“To try to do it all by yourself -- that’s the ego talking,” says Big Sean, pacing around one of the recording studios in a stylish rented house in Venice, Calif., near the ocean. He and superproducer Metro Boomin are playing songs from their joint album, Double or Nothing (coming soon), and they’re feeding off each other’s energy: Metro will scrunch up his face at certain lines of Sean’s, while the rapper will let out a spontaneous “Woo!” when Metro’s beats drop in.
Sean, 29, and Metro, 24, are at the top of their games -- each is one of hip-hop’s most in-demand talents -- and could easily claim the spotlight for himself. Instead, they’re shooting each other excited looks over the cranked-up songs they’ve made together. “Sometimes ego gets you in trouble,” says Sean. “You’ve got to be aware enough to have your teammates around.”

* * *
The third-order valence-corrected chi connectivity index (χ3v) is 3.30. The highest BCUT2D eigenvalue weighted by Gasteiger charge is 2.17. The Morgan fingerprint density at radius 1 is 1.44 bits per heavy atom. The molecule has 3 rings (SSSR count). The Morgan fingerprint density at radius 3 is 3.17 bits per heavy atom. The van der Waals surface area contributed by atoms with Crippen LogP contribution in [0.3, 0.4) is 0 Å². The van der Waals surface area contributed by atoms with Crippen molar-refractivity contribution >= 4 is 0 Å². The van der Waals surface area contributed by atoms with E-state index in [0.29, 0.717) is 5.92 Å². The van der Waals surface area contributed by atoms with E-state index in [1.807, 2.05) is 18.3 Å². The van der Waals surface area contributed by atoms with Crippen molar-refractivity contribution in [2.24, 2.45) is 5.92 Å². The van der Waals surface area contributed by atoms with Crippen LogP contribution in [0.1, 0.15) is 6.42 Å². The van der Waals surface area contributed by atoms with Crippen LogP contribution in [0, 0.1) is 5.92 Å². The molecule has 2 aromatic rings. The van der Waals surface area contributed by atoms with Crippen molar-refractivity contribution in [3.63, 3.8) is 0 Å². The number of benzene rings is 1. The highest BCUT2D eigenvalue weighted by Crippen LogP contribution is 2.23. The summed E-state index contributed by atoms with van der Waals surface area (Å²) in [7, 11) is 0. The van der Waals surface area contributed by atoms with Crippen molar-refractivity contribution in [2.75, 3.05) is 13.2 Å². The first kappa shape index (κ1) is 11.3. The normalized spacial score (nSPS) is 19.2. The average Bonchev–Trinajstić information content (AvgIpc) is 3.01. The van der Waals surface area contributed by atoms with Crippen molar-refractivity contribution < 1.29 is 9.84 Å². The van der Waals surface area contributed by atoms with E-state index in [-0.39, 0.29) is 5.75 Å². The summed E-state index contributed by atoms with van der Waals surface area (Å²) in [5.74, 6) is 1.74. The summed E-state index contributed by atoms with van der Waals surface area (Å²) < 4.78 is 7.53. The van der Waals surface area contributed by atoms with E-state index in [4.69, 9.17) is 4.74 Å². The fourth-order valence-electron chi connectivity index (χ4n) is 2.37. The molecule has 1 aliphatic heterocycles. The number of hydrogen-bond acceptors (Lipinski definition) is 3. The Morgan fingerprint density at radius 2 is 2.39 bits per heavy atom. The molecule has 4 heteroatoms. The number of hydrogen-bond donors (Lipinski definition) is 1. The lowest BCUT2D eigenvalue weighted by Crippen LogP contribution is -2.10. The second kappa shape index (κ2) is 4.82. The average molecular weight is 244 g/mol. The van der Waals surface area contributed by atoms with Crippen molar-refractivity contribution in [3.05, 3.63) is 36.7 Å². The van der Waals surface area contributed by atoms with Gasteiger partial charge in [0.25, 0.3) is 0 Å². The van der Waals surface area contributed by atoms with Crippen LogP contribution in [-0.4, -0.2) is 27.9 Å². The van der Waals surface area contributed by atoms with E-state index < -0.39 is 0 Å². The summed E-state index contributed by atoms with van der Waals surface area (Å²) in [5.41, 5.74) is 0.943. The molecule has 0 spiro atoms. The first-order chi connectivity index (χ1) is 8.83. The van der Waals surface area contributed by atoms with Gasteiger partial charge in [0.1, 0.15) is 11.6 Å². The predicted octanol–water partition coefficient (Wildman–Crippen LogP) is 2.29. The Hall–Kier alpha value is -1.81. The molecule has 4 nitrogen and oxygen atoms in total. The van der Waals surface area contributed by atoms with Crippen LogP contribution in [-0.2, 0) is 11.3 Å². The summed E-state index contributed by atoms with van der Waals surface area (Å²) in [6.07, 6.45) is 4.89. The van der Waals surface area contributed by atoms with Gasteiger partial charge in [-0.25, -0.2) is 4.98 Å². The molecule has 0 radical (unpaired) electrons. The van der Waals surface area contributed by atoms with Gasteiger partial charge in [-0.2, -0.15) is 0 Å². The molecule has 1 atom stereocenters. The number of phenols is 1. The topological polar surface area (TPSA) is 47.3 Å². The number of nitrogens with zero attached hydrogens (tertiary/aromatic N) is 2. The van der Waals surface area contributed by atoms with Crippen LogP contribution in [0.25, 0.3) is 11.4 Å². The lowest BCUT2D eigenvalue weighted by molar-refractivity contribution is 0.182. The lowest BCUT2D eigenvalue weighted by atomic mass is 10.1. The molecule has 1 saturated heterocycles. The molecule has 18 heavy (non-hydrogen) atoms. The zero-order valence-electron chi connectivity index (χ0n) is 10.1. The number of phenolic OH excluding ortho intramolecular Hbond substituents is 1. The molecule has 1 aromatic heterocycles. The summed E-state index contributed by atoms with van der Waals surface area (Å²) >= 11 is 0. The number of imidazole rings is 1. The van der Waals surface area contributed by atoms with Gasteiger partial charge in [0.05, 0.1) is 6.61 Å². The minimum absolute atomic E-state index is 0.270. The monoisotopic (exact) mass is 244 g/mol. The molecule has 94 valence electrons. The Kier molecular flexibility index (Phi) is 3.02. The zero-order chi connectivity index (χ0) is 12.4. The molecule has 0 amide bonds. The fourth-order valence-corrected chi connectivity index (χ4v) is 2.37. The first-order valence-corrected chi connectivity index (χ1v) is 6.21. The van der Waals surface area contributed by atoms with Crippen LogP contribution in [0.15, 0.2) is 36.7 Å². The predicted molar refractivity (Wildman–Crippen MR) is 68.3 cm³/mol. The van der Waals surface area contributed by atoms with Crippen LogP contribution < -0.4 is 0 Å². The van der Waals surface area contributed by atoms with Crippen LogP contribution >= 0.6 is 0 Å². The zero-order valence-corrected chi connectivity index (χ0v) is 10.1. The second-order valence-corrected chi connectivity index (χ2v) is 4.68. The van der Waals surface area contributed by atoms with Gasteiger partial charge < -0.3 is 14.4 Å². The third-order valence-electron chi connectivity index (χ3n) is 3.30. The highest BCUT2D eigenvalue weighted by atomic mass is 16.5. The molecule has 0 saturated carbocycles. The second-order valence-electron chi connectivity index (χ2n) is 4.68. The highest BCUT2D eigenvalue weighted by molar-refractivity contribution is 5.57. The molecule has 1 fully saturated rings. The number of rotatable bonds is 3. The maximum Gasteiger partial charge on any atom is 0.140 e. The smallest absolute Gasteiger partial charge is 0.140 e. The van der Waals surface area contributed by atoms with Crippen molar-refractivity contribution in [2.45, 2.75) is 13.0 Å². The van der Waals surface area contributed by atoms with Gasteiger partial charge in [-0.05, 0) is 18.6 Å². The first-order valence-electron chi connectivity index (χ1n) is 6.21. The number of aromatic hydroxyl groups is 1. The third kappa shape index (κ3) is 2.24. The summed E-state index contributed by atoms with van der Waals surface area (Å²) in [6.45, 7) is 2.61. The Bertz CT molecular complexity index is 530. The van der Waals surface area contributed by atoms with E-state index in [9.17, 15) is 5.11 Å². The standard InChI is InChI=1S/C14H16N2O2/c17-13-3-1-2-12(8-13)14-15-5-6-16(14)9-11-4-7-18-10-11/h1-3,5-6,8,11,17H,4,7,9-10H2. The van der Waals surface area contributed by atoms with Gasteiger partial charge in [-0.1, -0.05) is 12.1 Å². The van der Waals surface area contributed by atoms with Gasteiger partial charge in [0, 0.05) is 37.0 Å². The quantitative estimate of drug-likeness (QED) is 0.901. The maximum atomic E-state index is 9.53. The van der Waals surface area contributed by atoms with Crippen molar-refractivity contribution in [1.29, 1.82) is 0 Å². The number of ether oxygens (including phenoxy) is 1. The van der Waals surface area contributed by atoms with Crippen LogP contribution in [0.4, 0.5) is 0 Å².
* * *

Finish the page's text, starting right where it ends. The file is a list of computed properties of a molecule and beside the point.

Collaborations like these were once commonplace in hip-hop. Rappers often paired off with a single producer, who would craft the entirety of a project’s beats and help execute the final vision. (Think KRS-One and Scott La Rock, Snoop Dogg and Dr. Dre.) Producers and MCs would come to be defined as duos; once they drifted apart to work with new collaborators, fans would pine for a return to their original form. “I was born in ’93,” says Metro, “and a lot of projects [from that era] had one producer, maybe two. They sounded more cohesive -- better as a whole.”